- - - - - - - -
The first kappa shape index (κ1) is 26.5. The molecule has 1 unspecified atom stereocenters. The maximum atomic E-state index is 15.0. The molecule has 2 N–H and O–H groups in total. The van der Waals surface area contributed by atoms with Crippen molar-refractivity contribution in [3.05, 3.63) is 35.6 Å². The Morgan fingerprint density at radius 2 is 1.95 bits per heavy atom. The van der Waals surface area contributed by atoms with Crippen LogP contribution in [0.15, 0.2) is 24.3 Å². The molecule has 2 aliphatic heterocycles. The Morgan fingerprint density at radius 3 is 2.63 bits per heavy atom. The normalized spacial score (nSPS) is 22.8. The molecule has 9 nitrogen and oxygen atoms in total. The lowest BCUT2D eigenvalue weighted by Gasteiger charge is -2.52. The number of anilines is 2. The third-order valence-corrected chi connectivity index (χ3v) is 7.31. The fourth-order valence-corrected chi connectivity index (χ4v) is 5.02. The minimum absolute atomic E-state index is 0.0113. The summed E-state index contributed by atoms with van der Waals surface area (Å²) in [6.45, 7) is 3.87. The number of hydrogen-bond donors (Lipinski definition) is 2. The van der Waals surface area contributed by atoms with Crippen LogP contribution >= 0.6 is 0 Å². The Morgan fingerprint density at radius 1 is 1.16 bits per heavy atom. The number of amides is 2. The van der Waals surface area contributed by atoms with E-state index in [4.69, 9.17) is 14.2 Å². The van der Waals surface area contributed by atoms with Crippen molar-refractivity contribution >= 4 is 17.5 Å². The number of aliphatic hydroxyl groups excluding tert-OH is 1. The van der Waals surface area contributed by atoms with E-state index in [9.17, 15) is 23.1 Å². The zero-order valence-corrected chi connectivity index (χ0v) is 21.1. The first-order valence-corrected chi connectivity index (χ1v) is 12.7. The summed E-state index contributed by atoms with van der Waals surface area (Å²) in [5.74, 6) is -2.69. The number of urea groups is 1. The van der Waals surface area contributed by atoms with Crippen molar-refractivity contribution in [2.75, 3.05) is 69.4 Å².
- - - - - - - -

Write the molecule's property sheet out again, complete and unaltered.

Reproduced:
The first kappa shape index (κ1) is 26.5. The molecule has 1 unspecified atom stereocenters. The maximum atomic E-state index is 15.0. The molecule has 2 N–H and O–H groups in total. The van der Waals surface area contributed by atoms with Crippen molar-refractivity contribution in [3.05, 3.63) is 35.6 Å². The Morgan fingerprint density at radius 2 is 1.95 bits per heavy atom. The van der Waals surface area contributed by atoms with Crippen LogP contribution in [0.15, 0.2) is 24.3 Å². The molecule has 2 aliphatic heterocycles. The Morgan fingerprint density at radius 3 is 2.63 bits per heavy atom. The normalized spacial score (nSPS) is 22.8. The molecule has 9 nitrogen and oxygen atoms in total. The lowest BCUT2D eigenvalue weighted by Gasteiger charge is -2.52. The number of anilines is 2. The third-order valence-corrected chi connectivity index (χ3v) is 7.31. The fourth-order valence-corrected chi connectivity index (χ4v) is 5.02. The minimum absolute atomic E-state index is 0.0113. The summed E-state index contributed by atoms with van der Waals surface area (Å²) in [6.45, 7) is 3.87. The number of hydrogen-bond donors (Lipinski definition) is 2. The van der Waals surface area contributed by atoms with Crippen LogP contribution >= 0.6 is 0 Å². The Morgan fingerprint density at radius 1 is 1.16 bits per heavy atom. The number of amides is 2. The van der Waals surface area contributed by atoms with E-state index in [4.69, 9.17) is 14.2 Å². The van der Waals surface area contributed by atoms with Crippen molar-refractivity contribution >= 4 is 17.5 Å². The number of aliphatic hydroxyl groups excluding tert-OH is 1. The van der Waals surface area contributed by atoms with E-state index in [9.17, 15) is 23.1 Å². The zero-order valence-corrected chi connectivity index (χ0v) is 21.1. The first-order valence-corrected chi connectivity index (χ1v) is 12.7. The summed E-state index contributed by atoms with van der Waals surface area (Å²) in [5.74, 6) is -2.69. The number of urea groups is 1. The van der Waals surface area contributed by atoms with Crippen molar-refractivity contribution in [2.75, 3.05) is 69.4 Å².